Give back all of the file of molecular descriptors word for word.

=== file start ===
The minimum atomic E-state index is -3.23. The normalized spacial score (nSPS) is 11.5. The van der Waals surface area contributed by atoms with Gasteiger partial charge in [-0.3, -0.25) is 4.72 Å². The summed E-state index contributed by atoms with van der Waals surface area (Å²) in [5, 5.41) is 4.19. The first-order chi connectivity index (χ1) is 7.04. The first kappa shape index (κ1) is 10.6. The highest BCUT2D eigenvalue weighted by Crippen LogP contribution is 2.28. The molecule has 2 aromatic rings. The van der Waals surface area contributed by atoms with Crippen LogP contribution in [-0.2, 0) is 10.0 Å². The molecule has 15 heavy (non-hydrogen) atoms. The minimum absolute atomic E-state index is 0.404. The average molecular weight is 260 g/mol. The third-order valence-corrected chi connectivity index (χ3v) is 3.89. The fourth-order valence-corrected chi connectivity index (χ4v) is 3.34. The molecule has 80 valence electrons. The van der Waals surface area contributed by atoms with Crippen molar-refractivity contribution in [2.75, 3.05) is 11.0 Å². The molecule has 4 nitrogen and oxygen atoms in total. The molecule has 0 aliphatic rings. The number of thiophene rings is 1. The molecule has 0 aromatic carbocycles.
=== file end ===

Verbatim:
The minimum atomic E-state index is -3.23. The normalized spacial score (nSPS) is 11.5. The van der Waals surface area contributed by atoms with Gasteiger partial charge in [-0.3, -0.25) is 4.72 Å². The summed E-state index contributed by atoms with van der Waals surface area (Å²) in [5, 5.41) is 4.19. The first-order chi connectivity index (χ1) is 7.04. The first kappa shape index (κ1) is 10.6. The highest BCUT2D eigenvalue weighted by Crippen LogP contribution is 2.28. The molecule has 2 aromatic rings. The van der Waals surface area contributed by atoms with Crippen LogP contribution in [-0.2, 0) is 10.0 Å². The molecule has 15 heavy (non-hydrogen) atoms. The minimum absolute atomic E-state index is 0.404. The average molecular weight is 260 g/mol. The third-order valence-corrected chi connectivity index (χ3v) is 3.89. The fourth-order valence-corrected chi connectivity index (χ4v) is 3.34. The molecule has 80 valence electrons. The van der Waals surface area contributed by atoms with Crippen molar-refractivity contribution in [2.75, 3.05) is 11.0 Å². The molecule has 4 nitrogen and oxygen atoms in total. The molecule has 0 aliphatic rings. The number of thiophene rings is 1. The molecule has 0 aromatic carbocycles.